CEWARN convenes national consultation on development of new strategy plan
Addis Ababa, May 3, 2012 (WIC) - The Conflict Early Warning and Response Mechanism (CEWARN) convened National Consultation on development of CEWARN Strategy plan from 2012 to 2019 in Hawassa Town of South Ethiopia Peoples’ State on Monday.
Speaking on the occasion, Agriculture State Minister, Mitiku Kassa said Ethiopia has been playing major role towards the establishment of early warning mechanism in the region with other IGAD member states.
He said the country will continue to work in close collaboration with other member states to prevent and resolve cross-border conflicts in the region.
CEWARN Director, Dr. Martin Kimani on his part said the aim of the meeting is to develop the CEWARN Strategy plan that covers the period from 2012 – 2019.
He said similar national meetings were convened in Djibouti, Sudan, Kenya, Somalia, and Uganda on development of the strategy plan.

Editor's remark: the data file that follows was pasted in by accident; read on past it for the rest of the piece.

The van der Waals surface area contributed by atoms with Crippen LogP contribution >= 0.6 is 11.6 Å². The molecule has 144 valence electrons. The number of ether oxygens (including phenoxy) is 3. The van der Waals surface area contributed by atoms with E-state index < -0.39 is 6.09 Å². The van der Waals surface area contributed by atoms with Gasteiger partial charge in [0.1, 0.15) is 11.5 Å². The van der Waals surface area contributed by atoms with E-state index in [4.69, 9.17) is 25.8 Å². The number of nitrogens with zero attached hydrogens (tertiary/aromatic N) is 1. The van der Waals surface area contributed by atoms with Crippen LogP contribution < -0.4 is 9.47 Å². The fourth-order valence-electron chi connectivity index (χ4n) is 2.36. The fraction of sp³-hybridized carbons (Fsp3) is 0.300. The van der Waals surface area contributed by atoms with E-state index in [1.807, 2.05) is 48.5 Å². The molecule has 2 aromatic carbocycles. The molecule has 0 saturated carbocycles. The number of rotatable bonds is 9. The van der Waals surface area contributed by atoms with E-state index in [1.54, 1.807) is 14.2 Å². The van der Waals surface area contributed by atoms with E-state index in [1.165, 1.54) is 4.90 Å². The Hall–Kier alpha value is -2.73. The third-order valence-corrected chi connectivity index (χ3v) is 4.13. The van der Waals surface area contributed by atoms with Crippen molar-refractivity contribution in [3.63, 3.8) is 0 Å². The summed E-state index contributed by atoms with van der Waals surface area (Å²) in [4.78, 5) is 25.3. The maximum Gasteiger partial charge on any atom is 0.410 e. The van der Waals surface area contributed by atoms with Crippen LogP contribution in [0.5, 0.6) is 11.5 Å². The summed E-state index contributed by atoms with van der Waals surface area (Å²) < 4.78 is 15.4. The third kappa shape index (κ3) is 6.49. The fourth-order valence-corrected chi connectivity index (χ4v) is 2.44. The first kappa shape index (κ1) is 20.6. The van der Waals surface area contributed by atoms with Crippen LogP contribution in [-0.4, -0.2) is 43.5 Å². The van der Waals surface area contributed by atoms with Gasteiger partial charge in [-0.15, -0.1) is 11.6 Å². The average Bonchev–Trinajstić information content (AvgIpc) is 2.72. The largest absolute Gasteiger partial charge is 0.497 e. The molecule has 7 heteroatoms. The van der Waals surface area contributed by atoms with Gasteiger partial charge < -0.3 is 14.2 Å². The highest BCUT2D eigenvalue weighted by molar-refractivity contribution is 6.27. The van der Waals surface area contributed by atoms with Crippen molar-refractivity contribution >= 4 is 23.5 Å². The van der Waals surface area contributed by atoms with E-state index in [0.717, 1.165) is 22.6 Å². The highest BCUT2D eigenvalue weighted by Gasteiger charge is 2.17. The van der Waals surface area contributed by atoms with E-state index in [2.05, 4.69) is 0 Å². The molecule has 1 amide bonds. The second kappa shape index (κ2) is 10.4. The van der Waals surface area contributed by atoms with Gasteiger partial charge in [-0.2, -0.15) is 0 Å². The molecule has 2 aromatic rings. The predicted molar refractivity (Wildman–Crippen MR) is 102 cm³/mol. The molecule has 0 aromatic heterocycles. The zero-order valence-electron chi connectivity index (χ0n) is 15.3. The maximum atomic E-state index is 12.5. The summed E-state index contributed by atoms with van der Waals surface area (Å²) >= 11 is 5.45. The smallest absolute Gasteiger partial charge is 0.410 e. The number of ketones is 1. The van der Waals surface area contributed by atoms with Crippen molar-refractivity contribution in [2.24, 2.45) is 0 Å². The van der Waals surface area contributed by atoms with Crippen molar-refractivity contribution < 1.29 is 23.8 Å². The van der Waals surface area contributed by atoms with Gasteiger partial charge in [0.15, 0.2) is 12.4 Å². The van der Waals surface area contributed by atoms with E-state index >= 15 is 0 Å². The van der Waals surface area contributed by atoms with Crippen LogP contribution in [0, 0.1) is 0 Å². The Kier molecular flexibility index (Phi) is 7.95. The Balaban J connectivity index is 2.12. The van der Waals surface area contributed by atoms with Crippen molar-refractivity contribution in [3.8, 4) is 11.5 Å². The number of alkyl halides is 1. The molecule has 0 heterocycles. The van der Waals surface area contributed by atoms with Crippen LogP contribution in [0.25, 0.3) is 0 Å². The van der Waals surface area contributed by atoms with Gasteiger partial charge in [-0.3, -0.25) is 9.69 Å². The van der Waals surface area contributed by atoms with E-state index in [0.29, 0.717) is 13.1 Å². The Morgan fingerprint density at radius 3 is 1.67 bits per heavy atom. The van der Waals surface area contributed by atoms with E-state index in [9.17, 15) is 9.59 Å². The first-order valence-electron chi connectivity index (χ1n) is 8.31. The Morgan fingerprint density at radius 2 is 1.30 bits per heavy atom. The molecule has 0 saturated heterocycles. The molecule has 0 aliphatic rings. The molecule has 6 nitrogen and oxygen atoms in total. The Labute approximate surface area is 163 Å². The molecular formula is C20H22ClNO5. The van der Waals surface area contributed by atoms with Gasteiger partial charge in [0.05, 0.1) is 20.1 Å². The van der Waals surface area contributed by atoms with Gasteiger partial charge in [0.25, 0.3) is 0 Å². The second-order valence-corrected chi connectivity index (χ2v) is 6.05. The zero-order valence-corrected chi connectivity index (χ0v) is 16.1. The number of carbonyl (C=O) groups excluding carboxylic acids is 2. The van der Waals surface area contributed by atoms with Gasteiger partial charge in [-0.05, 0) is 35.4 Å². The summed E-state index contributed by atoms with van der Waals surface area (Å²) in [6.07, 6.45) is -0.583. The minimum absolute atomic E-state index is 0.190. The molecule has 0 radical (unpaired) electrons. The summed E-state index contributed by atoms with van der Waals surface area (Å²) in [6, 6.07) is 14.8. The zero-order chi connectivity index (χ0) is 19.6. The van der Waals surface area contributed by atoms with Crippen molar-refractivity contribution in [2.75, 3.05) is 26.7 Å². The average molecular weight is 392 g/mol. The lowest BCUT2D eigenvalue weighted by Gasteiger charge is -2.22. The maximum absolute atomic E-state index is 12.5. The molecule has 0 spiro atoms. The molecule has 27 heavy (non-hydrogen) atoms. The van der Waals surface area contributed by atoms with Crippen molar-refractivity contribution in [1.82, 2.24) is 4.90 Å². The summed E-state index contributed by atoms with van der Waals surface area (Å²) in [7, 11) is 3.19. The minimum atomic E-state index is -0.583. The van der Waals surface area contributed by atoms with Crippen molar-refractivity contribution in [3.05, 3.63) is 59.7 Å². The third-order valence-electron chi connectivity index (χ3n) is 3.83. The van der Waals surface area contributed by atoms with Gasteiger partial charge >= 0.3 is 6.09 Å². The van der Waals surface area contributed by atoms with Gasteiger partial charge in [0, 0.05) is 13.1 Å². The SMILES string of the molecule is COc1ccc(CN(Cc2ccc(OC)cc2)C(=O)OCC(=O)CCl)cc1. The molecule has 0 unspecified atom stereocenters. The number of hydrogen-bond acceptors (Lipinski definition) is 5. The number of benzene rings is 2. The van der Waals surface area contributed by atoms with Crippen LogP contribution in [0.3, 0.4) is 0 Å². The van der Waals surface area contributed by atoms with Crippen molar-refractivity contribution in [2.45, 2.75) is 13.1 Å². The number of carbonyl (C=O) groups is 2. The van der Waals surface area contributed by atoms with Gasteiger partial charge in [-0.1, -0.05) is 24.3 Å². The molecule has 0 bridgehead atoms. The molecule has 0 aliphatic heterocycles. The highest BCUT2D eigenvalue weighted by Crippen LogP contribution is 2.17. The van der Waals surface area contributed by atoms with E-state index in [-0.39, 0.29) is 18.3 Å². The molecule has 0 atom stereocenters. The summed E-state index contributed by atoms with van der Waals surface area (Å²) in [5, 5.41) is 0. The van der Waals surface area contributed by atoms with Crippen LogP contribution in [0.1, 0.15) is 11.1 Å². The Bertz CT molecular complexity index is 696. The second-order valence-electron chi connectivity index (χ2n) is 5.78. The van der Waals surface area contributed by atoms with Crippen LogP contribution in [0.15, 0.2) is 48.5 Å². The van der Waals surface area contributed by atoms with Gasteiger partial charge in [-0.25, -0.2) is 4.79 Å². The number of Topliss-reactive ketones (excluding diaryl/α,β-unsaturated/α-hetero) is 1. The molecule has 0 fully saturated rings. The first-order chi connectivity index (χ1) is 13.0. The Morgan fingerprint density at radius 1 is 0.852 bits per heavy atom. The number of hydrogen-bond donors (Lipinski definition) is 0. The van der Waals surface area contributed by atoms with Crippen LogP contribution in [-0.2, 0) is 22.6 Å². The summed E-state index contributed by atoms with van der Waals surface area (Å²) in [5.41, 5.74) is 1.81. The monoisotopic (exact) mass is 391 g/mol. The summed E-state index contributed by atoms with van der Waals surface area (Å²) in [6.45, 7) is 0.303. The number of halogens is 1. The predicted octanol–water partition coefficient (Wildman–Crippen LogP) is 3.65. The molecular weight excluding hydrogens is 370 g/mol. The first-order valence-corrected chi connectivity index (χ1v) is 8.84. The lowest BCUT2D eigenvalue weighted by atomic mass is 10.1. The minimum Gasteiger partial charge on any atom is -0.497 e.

The director said CEWARN has begun developing the strategy plan following decisions taken by Technical Committee on Early Warning (TCEW) and Committee of Permanent Secretaries (CPS) in May 2011, in Mombassa.
CEWARN has adopted a bottom-up approach in developing the plan with a strong focus on local community needs and perspectives regarding current dynamics of cross-border peace and security.
The approach aims to make the strategy responsive to priorities and emerging concerns as articulated by communities.
The plan is intended to build on CEWARN’s experience and strengthening in terms of informing national and regional conflict early warning, response and peace building practices and linking them with local practice.
The strategy development process is well underway with the completion of community conversations that engaged up to 5,000 people in CEWARN’s areas of reporting in Djibouti, Ethiopia, Kenya and Uganda. Similar conversations are underway in South Sudan.
The conversations have been effective in capturing local perspectives that provide insight into emerging issues and priorities in these areas.
The new strategy entails an expanded thematic and geographic scope with new areas of reporting in Somalia, Sudan, South Sudan and other member states.
Participants drawn from the ministries of federal affairs, foreign affairs and agriculture, federal parliament, federal police, Addis Ababa University, among others, are taking part in the three-day consultation.
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